What Makes A Good Coach

I kind of feel like I am taking a risk here. I’m going to step out on a limb and talk about separates a good Crossfit coach from a not so good Crossfit coach.  If you were to sit down and write an article on what makes a stand out person in your chosen profession, you better be ready to back it up!  So here we go. 

First and foremost, something we talk about among staff at the gym is how much more than a “coach” our coaches are.  Webster’s defines “coach” simply as “one who instructs or trains”.  While this definition serves it’s purpose, it’s a fairly broad stroke and leaves a lot of things unaddressed. An excellent Crossfit coach cares!  Yes, of course we care about your progression on your fitness journey. More than that, they care about you as a person. They get it!  A lot of us invest more than just “stretch, warm up, wod, leave” in our Crossfit endeavour. A good coach does the same.  There is a connection and a genuine care for each athlete in their class. That stretches beyond just your safety and progression inside the gym. That coach will celebrate your victories with you and will be there to help you through the defeats.

A good coach will keep you safe. This has been expressed to our coaches in the gym as priority one; and rightfully so.  At 306, we pride ourselves on offering one program. If an elite level athlete walks in to our gym, they will perform the workout as it is wrote on the whiteboard without need to “make it harder”.  The other end of the spectrum is, if someone walks into our gym and has never touched a weight, gone for a run or done any type of purposeful physical activity in their life, our coaches will scale and adjust that workout so they get can perform it safely!  They will still get the desired stimulus and will leave feeling accomplished, challenged, and sweaty. A good coach will be able to assess your level of competence in a given movement and be able to adjust intensity, volume and/or load to have you achieve the desired results of the workout safely and effectively. 

A good coach will make the class fun. Ultimately, the gym is a business. It provides income for many people. If you come to a few classes and never have any fun, how long do you think you are going to stick around and keep coming back?  This isn’t so good for business.  A good coach will make the class enjoyable, while at the same time progressing you as an athlete. They should facilitate and lead in making connections within the class amongst the participants. Encouraging an open and inviting environment to everyone in the group.  This includes new faces.  That coach may have to spend a little extra time making sure a new face feels extra welcomed, extra safe and has a little extra attention while going through the workout. A good coach does this without making the other members feel like they are getting any less attention than usual!

While certainly not any less important, but mentioned last for a reason, a good coach will help you progress in your fitness. If you are not being scaled appropriately and are always injured, will you progress as an athlete?  If you are not enjoying your time spent in the gym and don’t want to be there, will you continue to come and invest the time?  Those two things are all part in parcel of helping you progress and be better!  A good coach will also be able to challenge you, push you appropriately and motivate you to improve. A good coach doesn’t need to be a Game level athlete (thank goodness!).  A good coach understands the movements athletes perform in class. They know how to demonstrate (this can include usually other athletes who move well), how to cue and how to correct.  There is a “why” behind each cue or technique change. A good coach understands this, can make sense of it and then explain that purpose. That coach helps their athletes move with purpose with the end goal of increasing their fitness level.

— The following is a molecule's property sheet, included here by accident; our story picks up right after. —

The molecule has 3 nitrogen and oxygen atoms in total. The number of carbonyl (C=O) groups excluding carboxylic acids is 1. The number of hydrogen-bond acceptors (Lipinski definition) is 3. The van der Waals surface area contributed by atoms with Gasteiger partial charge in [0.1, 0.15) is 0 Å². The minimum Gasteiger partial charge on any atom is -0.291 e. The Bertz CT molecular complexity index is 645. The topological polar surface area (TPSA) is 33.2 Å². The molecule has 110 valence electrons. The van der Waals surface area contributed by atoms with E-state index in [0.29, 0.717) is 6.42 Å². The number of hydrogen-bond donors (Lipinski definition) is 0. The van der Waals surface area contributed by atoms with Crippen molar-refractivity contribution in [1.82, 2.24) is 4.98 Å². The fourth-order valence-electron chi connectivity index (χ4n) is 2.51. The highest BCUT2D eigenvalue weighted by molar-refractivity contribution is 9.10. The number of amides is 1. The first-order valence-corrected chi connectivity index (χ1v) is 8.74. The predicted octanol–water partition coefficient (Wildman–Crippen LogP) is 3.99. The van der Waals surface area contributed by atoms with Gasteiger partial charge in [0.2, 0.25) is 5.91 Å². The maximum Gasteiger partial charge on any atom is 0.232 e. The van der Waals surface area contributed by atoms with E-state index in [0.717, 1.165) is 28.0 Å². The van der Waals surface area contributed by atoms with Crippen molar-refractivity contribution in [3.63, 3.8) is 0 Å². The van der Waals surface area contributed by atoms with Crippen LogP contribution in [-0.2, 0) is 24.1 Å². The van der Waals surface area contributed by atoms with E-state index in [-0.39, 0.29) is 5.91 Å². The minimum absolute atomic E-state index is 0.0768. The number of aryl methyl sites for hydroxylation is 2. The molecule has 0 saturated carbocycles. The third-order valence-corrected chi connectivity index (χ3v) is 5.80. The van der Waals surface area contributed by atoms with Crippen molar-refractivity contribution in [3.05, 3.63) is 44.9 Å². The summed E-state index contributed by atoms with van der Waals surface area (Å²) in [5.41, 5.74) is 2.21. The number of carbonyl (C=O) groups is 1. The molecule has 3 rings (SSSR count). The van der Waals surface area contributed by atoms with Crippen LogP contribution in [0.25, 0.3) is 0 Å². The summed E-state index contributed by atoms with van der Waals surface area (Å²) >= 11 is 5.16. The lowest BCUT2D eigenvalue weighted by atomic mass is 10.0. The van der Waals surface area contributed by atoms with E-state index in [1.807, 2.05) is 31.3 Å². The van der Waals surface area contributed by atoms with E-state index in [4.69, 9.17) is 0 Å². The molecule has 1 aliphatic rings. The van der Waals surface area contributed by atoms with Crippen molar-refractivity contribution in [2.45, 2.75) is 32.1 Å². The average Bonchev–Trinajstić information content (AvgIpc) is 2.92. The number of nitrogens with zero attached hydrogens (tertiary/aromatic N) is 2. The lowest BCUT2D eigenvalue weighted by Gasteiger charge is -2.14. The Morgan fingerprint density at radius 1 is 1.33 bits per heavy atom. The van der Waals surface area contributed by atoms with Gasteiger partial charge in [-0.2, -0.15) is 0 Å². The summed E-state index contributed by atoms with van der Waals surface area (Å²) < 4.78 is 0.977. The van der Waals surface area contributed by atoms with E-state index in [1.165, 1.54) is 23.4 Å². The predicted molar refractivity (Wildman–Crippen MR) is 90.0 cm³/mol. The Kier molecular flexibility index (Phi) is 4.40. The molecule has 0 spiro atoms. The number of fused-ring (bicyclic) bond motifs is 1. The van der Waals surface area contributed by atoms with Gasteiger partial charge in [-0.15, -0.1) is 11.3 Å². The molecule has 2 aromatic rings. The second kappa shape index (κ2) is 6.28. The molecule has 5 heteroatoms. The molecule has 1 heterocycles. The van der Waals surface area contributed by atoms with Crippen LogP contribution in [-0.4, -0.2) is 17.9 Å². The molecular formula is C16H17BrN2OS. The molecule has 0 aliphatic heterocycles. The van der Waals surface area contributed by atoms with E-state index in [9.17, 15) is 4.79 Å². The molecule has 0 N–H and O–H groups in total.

One quick point. A “great” coach never stops learning. If your coach has all the answers, I would begin to question the feedback they are giving you.  A good coach strives to remember everything they have learned. In my opinion, a great coach remembers what they have learned but is constantly improving to be better for their athletes.  There is constant growth within the fitness world. New findings, suggestions, studies and thoughts are being put out there every day. The constant development needs to be followed or you will simply be left behind.  A great coach continues to develop themselves so they can continue to develop you. 

There it is.  I am going to stop there for now before I dig myself too big a hole haha!  Obviously, I could keep going on here. If you are a coach, hopefully you read this and can check all the boxes. If you would like to one day coach, there’s some food for thought on what will help you be successful. If you are an athlete, I hope your coach meets your needs by being more than just a body standing at the front reading off workout and turning you lose.  

Happy fitnessing people. Happy fitnessing!